Go forth and read:
“Would the Last Honest Reporter Please Turn On the Lights?” by Orson Scott Card on Sunday, October 5, 2008 on The Ornery American.
As S. Weasel informs us in her post “Free Mark Steyn! (Relatively inexpensive Mark Steyn, anyhow)” Today starts the trial of Mark Steyn for offending Muslims. He did this by publishing a book, America Alone. The suit also is against the Canadian magazine Maclean’s for publishing an excerpt of the book and for not allowing Islamists to hijack the magazine to refute the article.
(See also: “Mark Steyn’s week long show trial begins today” by Five Feet of Fury.)
(Some talking points: “Demo Leaflet #1” by Covenant Zone.)
(Andrew Coyne of Maclean’s will be liveblogging the trial.)
They want Steyn silenced. And they may win. And I will be heartbroken. But I will have hope because Steyn is an American citizen, and he can’t be silenced here. But the Islamists’ victory in Canada will bode very ill for all of us.
The following is the entire article, “The future belongs to Islam”, published on October 20, 2006 in Maclean’s. Once I get home I’ll update the post to reflect what chapter and pages the excerpt is from. (Any errors in formatting are mine.)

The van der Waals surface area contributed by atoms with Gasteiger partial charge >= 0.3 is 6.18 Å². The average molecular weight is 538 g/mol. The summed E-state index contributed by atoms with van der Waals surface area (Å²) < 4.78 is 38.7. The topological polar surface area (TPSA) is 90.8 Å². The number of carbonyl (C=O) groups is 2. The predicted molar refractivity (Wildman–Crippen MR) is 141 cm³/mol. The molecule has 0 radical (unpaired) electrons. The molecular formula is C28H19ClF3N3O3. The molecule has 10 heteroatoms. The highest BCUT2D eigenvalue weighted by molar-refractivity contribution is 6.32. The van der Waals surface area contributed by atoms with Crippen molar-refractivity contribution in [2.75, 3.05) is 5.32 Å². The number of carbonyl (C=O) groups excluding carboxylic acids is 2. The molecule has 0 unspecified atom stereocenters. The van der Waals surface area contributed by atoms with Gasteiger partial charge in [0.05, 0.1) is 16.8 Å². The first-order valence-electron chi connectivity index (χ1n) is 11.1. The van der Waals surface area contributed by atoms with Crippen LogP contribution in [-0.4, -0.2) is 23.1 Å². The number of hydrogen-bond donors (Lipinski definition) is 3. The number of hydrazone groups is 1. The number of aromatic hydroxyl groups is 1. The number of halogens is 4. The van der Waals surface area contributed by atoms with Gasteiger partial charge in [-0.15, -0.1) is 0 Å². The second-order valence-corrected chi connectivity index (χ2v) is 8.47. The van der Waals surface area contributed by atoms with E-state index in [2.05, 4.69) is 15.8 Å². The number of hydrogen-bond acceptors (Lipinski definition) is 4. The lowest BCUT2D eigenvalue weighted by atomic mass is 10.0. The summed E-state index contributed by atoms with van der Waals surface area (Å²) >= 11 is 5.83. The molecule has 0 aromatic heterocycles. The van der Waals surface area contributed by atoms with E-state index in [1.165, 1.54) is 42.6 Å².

The Muslim world has youth, numbers and global ambitions. The West is growing old and enfeebled, and lacks the will to rebuff those who would supplant it. It’s the end of the world as we’ve known it. An excerpt from ‘America Alone’.
Headline on an editorial in Investor’s Business Daily for Tuesday, April 22, 2008:
It’s about Jimmy Carter.
The blurb after that says:
Mideast: Ex-President Jimmy Carter thinks Hamas is ready to accept Israel’s existence and to “live as a neighbor next door in peace.” Has there ever been a former U.S. leader so deluded about historical reality?
Read the editorial. It’s good. Also, it’s distressing how blind some people can be to reality.
One of Musharraf’s complaints in his address to Pakistan and to world was about the Pakistani media. He made a good point that while they ought to be independent, the media ought also to be responsible. The Pakistani media have been irresponsible and even have contributed to Pakistan’s current instability. I agree with him, and allow me to provide a few examples as to how he is right. Read the rest of this entry »